- Map location (state/town/city etc.).
- Setting location (roadside, neighbor property line, park, cemetery, etc.)
- Degree of loss (a few stones to complete removal with estimate of length)
- Circumstances (a brief explanation, for example theft of captstones at night, or legal sale and removal by contractors)
- Contact Information (your own name and email. Indicate whether you want to remain anonymous).
- After the SWI gets a dozen or so of these reports, it will have a better idea of what is taking place and will move this to the preservation part of the web site. We cannot accept anonymous reports, but will keep the name of the reporter confidential. Thanks ahead of time.
November 4, 2008: STONE WALL WORKSHOPS: Charley MacMartin, of Queen City Soil & Stone in Hinesburg Vermont is hosting workshops and asked me to announce them. His announcement is below:
2008-2009 STONE WALL WORKSHOPS. Learn the basic techniques for
building dry-laid stone walls, with a special focus on stone native
to Vermont. Hands-on workshops are held inside warm greenhouses in
Hinesburg, Vermont. $100 for one-day workshops on selected
Saturdays, November 2008 through February 2009. For specific dates
and registration information, contact Charley MacMartin at
802-318-2411 or click on the 'workshop' link
October 17 , 2008: CHANGE IN THE SWI ACTIVITIES: For several reasons (not the least of which is the current financial recision at the University), the SWI will cut back on its outreach and membership activities. Instead, it will concentrate on maintaining this news link and upgrading portions of the web site when possible. Our original goal of the SWI as an active, person-to-person organization with a part-time staff-person responsible for posting and receiving materials from members and sending out a regular list serve cannot be supported without the funding we never had, and are not likely to get in the imminent future.
When the SWI was founded in 2002, the thought was that it would naturally evolve into a grant- or foundation-supported non-profit organization. But with its coordinator being a professor, research scientist, and regular part time journalist, there was only so much time to put into the effort. The time that could have been spent writing proposals or adminstering grants was instead spent visiting communities, giving talks, and consulting with historical societies, land trusts, public libraries, conservation organizations, and other groups. In effect, the coordinator was a road warrior for more than five years, spending what little time was left to work on the web site.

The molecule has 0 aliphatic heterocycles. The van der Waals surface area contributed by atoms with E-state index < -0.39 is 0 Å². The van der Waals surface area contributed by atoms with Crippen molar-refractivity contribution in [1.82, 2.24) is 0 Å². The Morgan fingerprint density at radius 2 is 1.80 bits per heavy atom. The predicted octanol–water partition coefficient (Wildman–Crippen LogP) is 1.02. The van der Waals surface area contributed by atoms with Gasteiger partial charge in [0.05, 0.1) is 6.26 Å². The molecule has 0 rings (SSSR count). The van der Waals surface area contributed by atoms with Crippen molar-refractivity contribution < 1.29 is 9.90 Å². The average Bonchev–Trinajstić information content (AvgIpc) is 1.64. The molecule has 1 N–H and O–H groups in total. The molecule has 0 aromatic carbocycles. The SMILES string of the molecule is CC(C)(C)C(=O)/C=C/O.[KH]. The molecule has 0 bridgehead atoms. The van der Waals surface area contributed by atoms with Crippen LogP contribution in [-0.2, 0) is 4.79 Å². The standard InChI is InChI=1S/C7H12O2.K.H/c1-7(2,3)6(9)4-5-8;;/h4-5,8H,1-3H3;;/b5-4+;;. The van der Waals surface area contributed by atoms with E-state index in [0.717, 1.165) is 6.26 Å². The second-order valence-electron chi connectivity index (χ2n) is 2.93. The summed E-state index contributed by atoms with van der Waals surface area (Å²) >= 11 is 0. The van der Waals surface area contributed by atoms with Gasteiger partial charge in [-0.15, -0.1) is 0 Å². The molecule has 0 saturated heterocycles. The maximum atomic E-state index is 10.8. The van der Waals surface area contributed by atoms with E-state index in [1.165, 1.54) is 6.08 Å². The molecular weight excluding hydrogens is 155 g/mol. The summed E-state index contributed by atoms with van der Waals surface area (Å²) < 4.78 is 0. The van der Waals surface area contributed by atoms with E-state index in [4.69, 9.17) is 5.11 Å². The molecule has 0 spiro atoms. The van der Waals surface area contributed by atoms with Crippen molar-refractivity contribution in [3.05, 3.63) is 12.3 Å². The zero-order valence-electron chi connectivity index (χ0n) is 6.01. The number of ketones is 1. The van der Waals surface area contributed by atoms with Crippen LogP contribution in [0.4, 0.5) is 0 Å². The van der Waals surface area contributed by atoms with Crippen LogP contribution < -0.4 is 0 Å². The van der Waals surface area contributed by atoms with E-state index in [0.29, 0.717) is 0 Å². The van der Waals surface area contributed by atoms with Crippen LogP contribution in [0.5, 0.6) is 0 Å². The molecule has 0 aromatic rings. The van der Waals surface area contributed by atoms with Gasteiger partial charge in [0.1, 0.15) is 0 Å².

We believe that our hobbling-along effort was quite successful, given the remarkable improvement in stone wall appreciation, education, and conservation at the local level, as manifested by the passage of stone wall conservation ordinances and a higher profile for stone walls in local media. We have also reached a national audience through many magazines, National Public Radio, and the Associated Press.
Initially, the SWI was run out of the University of Conecticut as an outreach service to the community by one of its faculty. In 2005 it merged with the Connecticut State Museum of Natural History, where it was able to secure a small office, phone, email account, and some student help through work study. Though this was very helpful, the coordinator or was still unable to provide sufficient leadership to raise the SWI to the level of a place with a real physical operation.
The SWI will remain a part of the museum, where it is a natural linkage, with the hopes that it will eventually stabilize with a small, part time budget for staff support, perhaps with foundation support, one that could maintain a membership file, hold meetings, and facilitate the exchange of information between members and member organizations. For the mean time, we will work entirely through the web site with a one-way flow of information from the SWI office to those who link on. Contact via email, phone, and hard mail is still encouraged, and will likely find its way into the news section.
Link to News Archive